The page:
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November 24, 2012
US SIF Publishes Biennial Sustainable Investment Trends Report
    by Robert Kropp

The 2012 Trends Report notes a total of $3.74 trillion in assets allocated to sustainable investment, a 22% increase over a two-year period.

The recently published 2012 Report on Sustainable and Responsible Investing Trends in the US from US SIF: The Forum for Sustainable and Responsible Investment indicates that assets allocated to sustainable investment strategies continue to rise, as they have throughout the past decade. By the end of 2011, $3.74 trillion were invested by means of such strategies as incorporation of environmental, social, and corporate governance (ESG) criteria and shareowner engagement.

The total represents a 22% increase over sustainable investment at year end 2009, which stood at $3.07 trillion. By the end of 2011, 443 institutional investors, 272 money managers and 1,043 community investment institutions with assets in excess of $3.3 trillion were incorporating ESG criteria, and an additional 200 institutional investors or money managers, with assets of $1.54 trillion, had filed or co-filed shareowner resolutions on ESG issues.

Modern sustainable investment traces its history back to the campaign to end apartheid in South Africa, and social issues relating to investment in Sudan remain a central concern for sustainable investors. More than $1.63 trillion in institutional assets are invested according to policies relating to Sudan. While negative screening continues to be the predominant ESG incorporation strategy, "a larger number of money managers also disclosed incorporating ESG issues in $812 billion in assets using positive or inclusionary strategies or ESG integration," the report found.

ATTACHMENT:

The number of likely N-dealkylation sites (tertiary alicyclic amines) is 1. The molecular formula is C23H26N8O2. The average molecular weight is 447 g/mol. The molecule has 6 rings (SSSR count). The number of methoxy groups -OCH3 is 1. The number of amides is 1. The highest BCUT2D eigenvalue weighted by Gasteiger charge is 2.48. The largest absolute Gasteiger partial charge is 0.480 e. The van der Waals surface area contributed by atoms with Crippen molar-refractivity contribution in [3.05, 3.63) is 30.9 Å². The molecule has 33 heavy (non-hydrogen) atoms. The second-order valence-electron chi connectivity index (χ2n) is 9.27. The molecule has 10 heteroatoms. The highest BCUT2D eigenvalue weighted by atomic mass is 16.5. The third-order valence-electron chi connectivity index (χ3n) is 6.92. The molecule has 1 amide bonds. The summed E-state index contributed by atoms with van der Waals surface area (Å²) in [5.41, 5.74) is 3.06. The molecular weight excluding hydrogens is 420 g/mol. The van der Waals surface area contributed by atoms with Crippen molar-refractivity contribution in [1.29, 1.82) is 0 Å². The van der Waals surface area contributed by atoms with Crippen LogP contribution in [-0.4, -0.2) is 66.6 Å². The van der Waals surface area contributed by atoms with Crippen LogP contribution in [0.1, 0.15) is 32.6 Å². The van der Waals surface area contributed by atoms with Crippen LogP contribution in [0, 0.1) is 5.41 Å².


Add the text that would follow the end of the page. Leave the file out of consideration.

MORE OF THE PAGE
The rise of positive screening is an important development in the evolution of sustainable investment. Noting that the 2010 Trends Report found that 90% of sustainable assets were devoted to some form of negative screening, Cary Krosinsky of Trucost wrote in his foreword to Evolutions in Sustainable Investment: Strategies, Funds and Thought Leadership, "Take a purely values-based approach, and you risk missing the very same practical opportunities in eco-efficiency and innovation, where the sustainability we require will come from."

In other words, as Mindy Lubber, president of Ceres, stated earlier this year, "Sustainability has yet to gain traction at anywhere near the scale and speed required given the global threats we face." And despite the increase in assets allocated to sustainable investment strategies, less than one percent of allocations by pension funds is devoted to such projects as sustainable energy sources and clean technology. According to some estimates, as much as 85% of funding for the transition to a low-carbon and climate resilient global economy will have to come from private investment.

Another important development is the dramatic increase in the number of investment funds incorporating ESG criteria in their investment strategies. The report found that 720 such funds, with $1.01 trillion in assets under management, now do so, a 78% increase over the assets tracked in 2010.

Also, community investment through such institutions as community development financial institutions (CDFIs) experienced a 47% increase in assets over 2010, and now stands at $61.4 billion. The impact of CDFIs and other community institutions is magnified by their ability to leverage their assets with public dollars.

"We are buoyed by the many advances our field has made, and by the continued growth in assets that aim to integrate financial returns with environmental, social and governance impacts," US SIF CEO Lisa Woll wrote in her foreword to the report. "And yet, it is clear we have much more to do in order to further advance the scale of sustainable and responsible investment and to effectively grapple with other challenges to building a robust, equitable and sustainable economy."


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